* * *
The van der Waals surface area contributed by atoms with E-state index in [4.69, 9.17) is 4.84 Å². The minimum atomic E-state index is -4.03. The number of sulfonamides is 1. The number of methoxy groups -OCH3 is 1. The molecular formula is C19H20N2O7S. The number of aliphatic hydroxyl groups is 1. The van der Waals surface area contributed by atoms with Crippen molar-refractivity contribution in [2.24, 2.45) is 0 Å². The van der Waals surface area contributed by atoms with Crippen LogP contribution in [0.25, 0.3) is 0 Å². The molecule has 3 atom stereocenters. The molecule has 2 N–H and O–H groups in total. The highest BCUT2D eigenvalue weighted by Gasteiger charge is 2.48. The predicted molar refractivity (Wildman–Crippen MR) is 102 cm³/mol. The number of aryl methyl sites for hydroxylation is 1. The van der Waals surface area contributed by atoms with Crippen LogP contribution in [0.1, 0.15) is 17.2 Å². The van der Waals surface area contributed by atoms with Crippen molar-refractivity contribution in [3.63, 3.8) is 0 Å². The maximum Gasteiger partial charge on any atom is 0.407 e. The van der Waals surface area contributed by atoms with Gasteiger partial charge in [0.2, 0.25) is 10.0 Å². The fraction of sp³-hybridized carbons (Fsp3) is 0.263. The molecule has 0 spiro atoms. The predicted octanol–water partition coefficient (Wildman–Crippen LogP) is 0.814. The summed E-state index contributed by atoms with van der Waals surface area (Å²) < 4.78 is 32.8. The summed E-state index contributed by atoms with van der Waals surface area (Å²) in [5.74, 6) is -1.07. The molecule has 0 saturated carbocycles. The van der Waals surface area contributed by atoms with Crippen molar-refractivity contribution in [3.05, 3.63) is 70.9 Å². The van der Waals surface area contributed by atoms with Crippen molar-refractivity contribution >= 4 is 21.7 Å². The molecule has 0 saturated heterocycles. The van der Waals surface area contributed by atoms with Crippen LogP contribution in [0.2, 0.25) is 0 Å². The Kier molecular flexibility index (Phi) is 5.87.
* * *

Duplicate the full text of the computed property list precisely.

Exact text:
The van der Waals surface area contributed by atoms with E-state index in [4.69, 9.17) is 4.84 Å². The minimum atomic E-state index is -4.03. The number of sulfonamides is 1. The number of methoxy groups -OCH3 is 1. The molecular formula is C19H20N2O7S. The number of aliphatic hydroxyl groups is 1. The van der Waals surface area contributed by atoms with Crippen molar-refractivity contribution in [2.24, 2.45) is 0 Å². The van der Waals surface area contributed by atoms with Crippen LogP contribution in [0.25, 0.3) is 0 Å². The molecule has 3 atom stereocenters. The molecule has 2 N–H and O–H groups in total. The highest BCUT2D eigenvalue weighted by Gasteiger charge is 2.48. The predicted molar refractivity (Wildman–Crippen MR) is 102 cm³/mol. The number of aryl methyl sites for hydroxylation is 1. The van der Waals surface area contributed by atoms with Crippen LogP contribution in [0.1, 0.15) is 17.2 Å². The van der Waals surface area contributed by atoms with Crippen molar-refractivity contribution in [3.63, 3.8) is 0 Å². The maximum Gasteiger partial charge on any atom is 0.407 e. The van der Waals surface area contributed by atoms with Gasteiger partial charge in [0.2, 0.25) is 10.0 Å². The fraction of sp³-hybridized carbons (Fsp3) is 0.263. The molecule has 0 spiro atoms. The predicted octanol–water partition coefficient (Wildman–Crippen LogP) is 0.814. The summed E-state index contributed by atoms with van der Waals surface area (Å²) < 4.78 is 32.8. The summed E-state index contributed by atoms with van der Waals surface area (Å²) in [5.74, 6) is -1.07. The molecule has 0 saturated carbocycles. The van der Waals surface area contributed by atoms with Crippen molar-refractivity contribution in [3.05, 3.63) is 70.9 Å². The van der Waals surface area contributed by atoms with Crippen molar-refractivity contribution >= 4 is 21.7 Å². The molecule has 0 saturated heterocycles. The van der Waals surface area contributed by atoms with Crippen LogP contribution in [0.2, 0.25) is 0 Å². The Kier molecular flexibility index (Phi) is 5.87.